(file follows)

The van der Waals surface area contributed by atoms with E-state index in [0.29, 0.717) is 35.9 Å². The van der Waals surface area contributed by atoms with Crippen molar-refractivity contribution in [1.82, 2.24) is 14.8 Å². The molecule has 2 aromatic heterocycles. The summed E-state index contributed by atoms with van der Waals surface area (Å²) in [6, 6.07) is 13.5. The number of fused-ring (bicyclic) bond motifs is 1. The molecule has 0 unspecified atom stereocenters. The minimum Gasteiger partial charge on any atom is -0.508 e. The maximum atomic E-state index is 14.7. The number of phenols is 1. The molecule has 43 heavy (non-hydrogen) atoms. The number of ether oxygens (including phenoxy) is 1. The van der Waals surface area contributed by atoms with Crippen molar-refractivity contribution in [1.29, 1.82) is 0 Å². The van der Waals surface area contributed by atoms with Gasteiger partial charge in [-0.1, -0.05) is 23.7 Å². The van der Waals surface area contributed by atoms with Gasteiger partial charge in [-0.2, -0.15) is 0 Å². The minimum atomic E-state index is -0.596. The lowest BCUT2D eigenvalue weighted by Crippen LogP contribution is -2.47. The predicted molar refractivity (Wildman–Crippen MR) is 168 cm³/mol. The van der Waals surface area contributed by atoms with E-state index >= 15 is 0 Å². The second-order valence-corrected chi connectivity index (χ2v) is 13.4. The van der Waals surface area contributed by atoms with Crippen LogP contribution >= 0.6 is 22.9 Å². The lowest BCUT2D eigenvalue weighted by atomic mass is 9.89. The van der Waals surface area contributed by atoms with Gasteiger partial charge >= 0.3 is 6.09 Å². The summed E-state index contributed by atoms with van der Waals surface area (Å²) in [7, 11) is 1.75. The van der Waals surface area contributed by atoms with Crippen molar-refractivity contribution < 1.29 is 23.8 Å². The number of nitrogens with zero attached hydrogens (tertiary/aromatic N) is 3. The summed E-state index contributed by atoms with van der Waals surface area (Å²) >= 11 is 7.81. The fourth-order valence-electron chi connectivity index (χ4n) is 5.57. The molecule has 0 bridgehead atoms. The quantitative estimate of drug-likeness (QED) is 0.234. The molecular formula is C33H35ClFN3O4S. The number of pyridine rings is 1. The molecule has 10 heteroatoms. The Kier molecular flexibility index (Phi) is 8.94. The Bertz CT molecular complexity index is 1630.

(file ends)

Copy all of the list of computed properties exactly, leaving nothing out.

The van der Waals surface area contributed by atoms with E-state index in [0.29, 0.717) is 35.9 Å². The van der Waals surface area contributed by atoms with Crippen molar-refractivity contribution in [1.82, 2.24) is 14.8 Å². The molecule has 2 aromatic heterocycles. The summed E-state index contributed by atoms with van der Waals surface area (Å²) in [6, 6.07) is 13.5. The number of fused-ring (bicyclic) bond motifs is 1. The molecule has 0 unspecified atom stereocenters. The minimum Gasteiger partial charge on any atom is -0.508 e. The maximum atomic E-state index is 14.7. The number of phenols is 1. The molecule has 43 heavy (non-hydrogen) atoms. The number of ether oxygens (including phenoxy) is 1. The van der Waals surface area contributed by atoms with Crippen molar-refractivity contribution in [1.29, 1.82) is 0 Å². The van der Waals surface area contributed by atoms with Gasteiger partial charge in [-0.1, -0.05) is 23.7 Å². The van der Waals surface area contributed by atoms with Gasteiger partial charge in [-0.2, -0.15) is 0 Å². The minimum atomic E-state index is -0.596. The lowest BCUT2D eigenvalue weighted by Crippen LogP contribution is -2.47. The predicted molar refractivity (Wildman–Crippen MR) is 168 cm³/mol. The van der Waals surface area contributed by atoms with E-state index >= 15 is 0 Å². The second-order valence-corrected chi connectivity index (χ2v) is 13.4. The van der Waals surface area contributed by atoms with Crippen LogP contribution >= 0.6 is 22.9 Å². The lowest BCUT2D eigenvalue weighted by atomic mass is 9.89. The van der Waals surface area contributed by atoms with Gasteiger partial charge >= 0.3 is 6.09 Å². The summed E-state index contributed by atoms with van der Waals surface area (Å²) in [7, 11) is 1.75. The van der Waals surface area contributed by atoms with Crippen molar-refractivity contribution < 1.29 is 23.8 Å². The number of nitrogens with zero attached hydrogens (tertiary/aromatic N) is 3. The summed E-state index contributed by atoms with van der Waals surface area (Å²) >= 11 is 7.81. The fourth-order valence-electron chi connectivity index (χ4n) is 5.57. The molecule has 0 bridgehead atoms. The quantitative estimate of drug-likeness (QED) is 0.234. The molecular formula is C33H35ClFN3O4S. The number of pyridine rings is 1. The molecule has 10 heteroatoms. The Kier molecular flexibility index (Phi) is 8.94. The Bertz CT molecular complexity index is 1630.